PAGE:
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Robustness against Relaxed Memory Models

Roland Meyer ( TU Kaiserslautern )

For performance reasons, modern multiprocessors implement relaxed memory consistency models that admit out-of-program-order and non-store atomic executions.  While data race-free programs are not sensitive to these relaxations, they pose a serious problem to the development of the underlying concurrency libraries.  Library routines that work correctly under Sequential Consistency (SC) show undesirable effects when run under a relaxed memory model.  These routines are not robust against the relaxations that the processor supports.  To enforce robustness, the programmer has to add safety net instructions to the code that controls the hardware - a task that has proven to be difficult, even for experts.

We recently developed algorithms that check and, if necessary, enforce robustness against prominent relaxed memory models like TSO implemented in x86 processors and Power implemented in IBM architectures.  Given a program, our algorithms decide whether the actual behaviour on the processor coincides with the SC semantics.  If this is not the case, they synthesise safety net instructions that enforce robustness.  When built into a compiler, our algorithms thus hide the relaxed memory model from the programmer and provide the illusion of Sequential Consistency.  In this talk, we motivate the robustness problem and explain how to reduce it to a standard SC reachability query.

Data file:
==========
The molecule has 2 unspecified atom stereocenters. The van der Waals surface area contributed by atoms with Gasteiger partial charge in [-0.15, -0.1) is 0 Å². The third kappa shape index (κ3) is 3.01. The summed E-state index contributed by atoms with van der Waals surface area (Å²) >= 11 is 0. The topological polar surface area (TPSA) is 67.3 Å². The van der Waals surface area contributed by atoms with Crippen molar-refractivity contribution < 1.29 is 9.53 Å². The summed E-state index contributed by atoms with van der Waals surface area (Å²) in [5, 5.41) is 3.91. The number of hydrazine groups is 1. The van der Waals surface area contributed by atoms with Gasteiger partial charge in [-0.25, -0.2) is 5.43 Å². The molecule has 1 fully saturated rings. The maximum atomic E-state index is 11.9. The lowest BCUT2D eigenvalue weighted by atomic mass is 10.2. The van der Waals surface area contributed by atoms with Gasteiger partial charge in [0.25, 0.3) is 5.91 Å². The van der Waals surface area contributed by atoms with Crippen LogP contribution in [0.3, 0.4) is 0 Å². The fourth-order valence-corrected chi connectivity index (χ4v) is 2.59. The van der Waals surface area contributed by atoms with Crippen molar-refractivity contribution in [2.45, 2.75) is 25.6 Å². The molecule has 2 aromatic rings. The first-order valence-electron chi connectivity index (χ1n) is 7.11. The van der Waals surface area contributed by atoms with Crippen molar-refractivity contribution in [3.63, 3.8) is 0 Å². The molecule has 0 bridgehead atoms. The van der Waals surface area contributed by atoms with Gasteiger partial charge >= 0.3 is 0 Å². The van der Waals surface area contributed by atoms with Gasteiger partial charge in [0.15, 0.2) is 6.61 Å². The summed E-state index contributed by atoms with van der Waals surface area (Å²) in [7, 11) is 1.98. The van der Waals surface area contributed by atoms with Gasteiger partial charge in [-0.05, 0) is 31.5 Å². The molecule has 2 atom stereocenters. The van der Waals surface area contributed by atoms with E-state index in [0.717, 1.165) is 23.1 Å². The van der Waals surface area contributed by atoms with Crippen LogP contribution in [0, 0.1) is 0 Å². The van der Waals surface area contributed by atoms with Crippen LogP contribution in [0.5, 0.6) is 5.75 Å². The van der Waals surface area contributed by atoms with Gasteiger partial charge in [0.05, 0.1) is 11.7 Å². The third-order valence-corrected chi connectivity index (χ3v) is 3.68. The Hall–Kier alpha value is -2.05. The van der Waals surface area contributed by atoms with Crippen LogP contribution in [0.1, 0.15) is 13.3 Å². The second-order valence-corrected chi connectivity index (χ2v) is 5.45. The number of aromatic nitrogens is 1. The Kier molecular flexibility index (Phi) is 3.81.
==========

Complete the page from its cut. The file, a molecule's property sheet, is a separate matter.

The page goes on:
Speaker biography

Since July 2010, Roland Meyer has been a Professor of Theoretical Computer Science (tenure track, tenured) at the University of Kaiserslautern where he holds the Chair of Concurrency Theory.  Previously, he was a CNRS postdoc in LIAFA, University Paris 7, from March 2009 to June 2010.  From August 2004 to March 2009, he worked in the Transregional Research Center AVACS at the University of Oldenburg.  In February 2009, he obtained a PhD from the University of Oldenburg, where he was a PhD sutdent in the graduate school TrustSoft from October 2005 to September 2008.  From October 2001 to September 2005, he studied Computer Science and Mathematics in Oldenburg.



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